As of January 1, 2017, any dog on a list of banned breeds will be prohibited. Anyone caught with a banned dog will be subject to a fine of up to $1,000 for a first offence. The City of Montreal is working to come up with a uniform set of rules regarding “dangerous dogs” across its 19 boroughs, but won’t say if it’s leaning toward an all-out ban on any particular breed. Here is a recent TV report.
In Ontario a pit bull ban was proposed in 2004 after a number of cases in which people were badly injured in pit bull attacks. It was passed in 2005. “The legislation bans pit bulls in Ontario, places restrictions on existing pit bulls, and toughens the penalties for the owners of any dog that poses a danger to the public,” Ontario’s Ministry of the Attorney General says on its website.
The legislation, called the Dog Owners’ Liability Act, defines a pit bull as a pit bull terrier, Staffordshire bull terrier, American pit bull terrier, American Staffordshire terrier or any dog “that has an appearance and physical characteristics that are substantially similar.

City of Côte-St-Luc eyes CP rail yards for development


Shaun Michaud, Montreal Gazette

The Canadian Pacific rail yards take up about one-third of Côte St-Luc — land that the city would like to re-purpose.
Mayor Mitchell Brownstein says owning that land “would be a great boon for the city,” which “desperately needs” the land for housing and business development. 
The railway company has owned the land well over 100 years, and Brownstein said CP could make a profit by selling. 
“I do believe that it’s a reality that could happen in the next five to 10 years with the proper plan,” the mayor said in an interview with the Montreal Gazette, adding developments similar to the future Quinze40 shopping complex in Town of Mount Royal and a residential redevelopment of the former Blue Bonnets racetrack on Décarie Blvd. in the Côte-des-Neiges—Notre-Dame-de-Grâce borough could increase the value of the rail yard land.

Brownstein, who has been in office since April, said during that time he has met with CP to discuss moving the train yard off island to Les Cèdres near Vaudreuil, and that the company wouldn’t be opposed to the idea as long as a reasonable development project were proposed. Brownstein said CP could make a financial gain by selling the land and relocating.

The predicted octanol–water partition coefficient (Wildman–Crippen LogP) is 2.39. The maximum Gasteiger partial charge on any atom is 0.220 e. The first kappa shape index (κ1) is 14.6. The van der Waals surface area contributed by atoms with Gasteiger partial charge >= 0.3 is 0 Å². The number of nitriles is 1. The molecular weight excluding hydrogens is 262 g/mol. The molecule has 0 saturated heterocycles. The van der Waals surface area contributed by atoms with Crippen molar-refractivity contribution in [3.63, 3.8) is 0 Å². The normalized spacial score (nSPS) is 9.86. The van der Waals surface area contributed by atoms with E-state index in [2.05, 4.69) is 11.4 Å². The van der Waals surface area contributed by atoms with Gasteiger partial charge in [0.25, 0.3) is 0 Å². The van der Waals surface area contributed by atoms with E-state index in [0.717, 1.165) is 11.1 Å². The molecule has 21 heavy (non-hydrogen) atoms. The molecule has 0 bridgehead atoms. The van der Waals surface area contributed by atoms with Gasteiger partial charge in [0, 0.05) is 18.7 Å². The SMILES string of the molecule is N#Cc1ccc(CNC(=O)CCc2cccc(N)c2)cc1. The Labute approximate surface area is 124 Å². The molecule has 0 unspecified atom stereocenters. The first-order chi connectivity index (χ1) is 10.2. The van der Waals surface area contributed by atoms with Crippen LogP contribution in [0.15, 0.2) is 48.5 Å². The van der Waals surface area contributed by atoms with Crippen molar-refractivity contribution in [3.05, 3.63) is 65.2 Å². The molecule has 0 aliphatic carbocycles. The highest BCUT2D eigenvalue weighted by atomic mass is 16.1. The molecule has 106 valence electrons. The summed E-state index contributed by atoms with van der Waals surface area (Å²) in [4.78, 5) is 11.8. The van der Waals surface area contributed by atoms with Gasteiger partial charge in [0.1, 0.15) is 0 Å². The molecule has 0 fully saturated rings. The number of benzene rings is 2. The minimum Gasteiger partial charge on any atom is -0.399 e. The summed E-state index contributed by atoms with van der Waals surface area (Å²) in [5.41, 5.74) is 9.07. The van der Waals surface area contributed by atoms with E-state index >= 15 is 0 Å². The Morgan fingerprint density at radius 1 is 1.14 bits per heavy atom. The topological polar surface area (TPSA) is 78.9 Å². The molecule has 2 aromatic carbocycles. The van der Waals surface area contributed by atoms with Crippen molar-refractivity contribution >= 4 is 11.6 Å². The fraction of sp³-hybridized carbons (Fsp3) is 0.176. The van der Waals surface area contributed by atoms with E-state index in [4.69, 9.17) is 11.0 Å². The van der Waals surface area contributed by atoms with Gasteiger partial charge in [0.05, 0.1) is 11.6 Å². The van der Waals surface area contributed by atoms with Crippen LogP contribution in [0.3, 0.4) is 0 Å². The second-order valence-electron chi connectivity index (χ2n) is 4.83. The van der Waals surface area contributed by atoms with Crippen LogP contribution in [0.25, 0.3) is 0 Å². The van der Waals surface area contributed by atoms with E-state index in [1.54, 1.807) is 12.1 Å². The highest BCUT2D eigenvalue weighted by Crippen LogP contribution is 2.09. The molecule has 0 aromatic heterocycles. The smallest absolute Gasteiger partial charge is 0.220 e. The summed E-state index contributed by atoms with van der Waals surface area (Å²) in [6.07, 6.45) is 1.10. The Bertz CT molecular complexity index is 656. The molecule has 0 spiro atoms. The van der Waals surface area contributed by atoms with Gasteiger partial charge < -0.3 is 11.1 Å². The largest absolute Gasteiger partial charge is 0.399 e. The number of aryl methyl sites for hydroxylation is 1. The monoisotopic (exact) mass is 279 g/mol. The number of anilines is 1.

But the Coalition for the Relocation of the St-Luc Rail Yards — a non-profit organization led by a former mayor of Côte-St-Luc and former MNA for D’Arcy-McGee, Robert Libman — says city hall isn’t doing enough, “and this is why citizens felt the need to create something to make it happen.”
“(The rail yards) are located at the geographic epicentre of the island of Montreal,” said Libman, an architect and real estate lobbyist. “It’s somewhat of an obstacle to economic development.”
If train operations were moved off the island, Libman said, Côte-St-Luc would find itself with 2.04 million square metres (though the city estimated it at 1.6 million square metres) of land in a prime location, which he valued at least $1 billion. Libman, who now runs Libcorp, an urban-planning consulting firm, said he has no intention of becoming personally involved in developing the land.
“The even number I used was based on the relative value of residential land in that area, which about $50 a square foot,” he said in an interview.
The city said it couldn’t confirm the land’s potential value. Potential developers would buy the land directly from CP.  
“Côte-St-Luc has right now the second-highest tax rate on the island,” Libman said. “And one way to expand Côte-St-Luc’s tax base would be to allow the rail yards to leave.”
Libman’s coalition has asked a class of graduate students at McGill University’s School of Urban Planning to come up with a redevelopment plan and feasibility study for moving the yards, including possible decontamination. In the meantime, the coalition sent a letter to CP Rail in mid-July to present its vision. CP hasn’t responded yet, Libman said. 

The CP rail yard in Côte-St-Luc is one of largest in Canada, linking Eastern Canada to the West and the United States. A variety of products, including wood, chemicals, plastic, metals, minerals, consumer products and oil pass through the yards, which also border St-Laurent, Lachine and the CN-owned Taschereau yards.